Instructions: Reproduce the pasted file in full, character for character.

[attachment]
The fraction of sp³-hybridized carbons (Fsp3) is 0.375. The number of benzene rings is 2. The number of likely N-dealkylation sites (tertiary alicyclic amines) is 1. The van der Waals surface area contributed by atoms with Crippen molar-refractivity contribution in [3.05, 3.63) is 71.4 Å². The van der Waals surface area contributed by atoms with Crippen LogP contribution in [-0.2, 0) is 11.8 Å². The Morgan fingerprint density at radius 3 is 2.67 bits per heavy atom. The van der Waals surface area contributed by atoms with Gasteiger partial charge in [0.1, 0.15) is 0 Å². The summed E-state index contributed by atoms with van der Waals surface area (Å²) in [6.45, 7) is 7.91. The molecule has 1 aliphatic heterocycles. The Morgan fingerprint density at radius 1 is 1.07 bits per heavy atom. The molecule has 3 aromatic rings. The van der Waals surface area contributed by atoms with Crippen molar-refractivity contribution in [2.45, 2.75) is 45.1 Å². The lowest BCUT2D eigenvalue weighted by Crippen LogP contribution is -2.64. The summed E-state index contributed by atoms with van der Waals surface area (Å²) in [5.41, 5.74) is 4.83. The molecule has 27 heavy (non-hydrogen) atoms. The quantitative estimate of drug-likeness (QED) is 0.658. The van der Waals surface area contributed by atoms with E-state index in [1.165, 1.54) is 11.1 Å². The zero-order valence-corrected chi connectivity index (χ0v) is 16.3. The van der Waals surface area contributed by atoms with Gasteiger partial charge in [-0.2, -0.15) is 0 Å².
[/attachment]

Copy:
The fraction of sp³-hybridized carbons (Fsp3) is 0.375. The number of benzene rings is 2. The number of likely N-dealkylation sites (tertiary alicyclic amines) is 1. The van der Waals surface area contributed by atoms with Crippen molar-refractivity contribution in [3.05, 3.63) is 71.4 Å². The van der Waals surface area contributed by atoms with Crippen LogP contribution in [-0.2, 0) is 11.8 Å². The Morgan fingerprint density at radius 3 is 2.67 bits per heavy atom. The van der Waals surface area contributed by atoms with Gasteiger partial charge in [0.1, 0.15) is 0 Å². The summed E-state index contributed by atoms with van der Waals surface area (Å²) in [6.45, 7) is 7.91. The molecule has 1 aliphatic heterocycles. The Morgan fingerprint density at radius 1 is 1.07 bits per heavy atom. The molecule has 3 aromatic rings. The van der Waals surface area contributed by atoms with Crippen molar-refractivity contribution in [2.45, 2.75) is 45.1 Å². The lowest BCUT2D eigenvalue weighted by Crippen LogP contribution is -2.64. The summed E-state index contributed by atoms with van der Waals surface area (Å²) in [5.41, 5.74) is 4.83. The molecule has 27 heavy (non-hydrogen) atoms. The quantitative estimate of drug-likeness (QED) is 0.658. The van der Waals surface area contributed by atoms with E-state index in [1.165, 1.54) is 11.1 Å². The zero-order valence-corrected chi connectivity index (χ0v) is 16.3. The van der Waals surface area contributed by atoms with Gasteiger partial charge in [-0.2, -0.15) is 0 Å².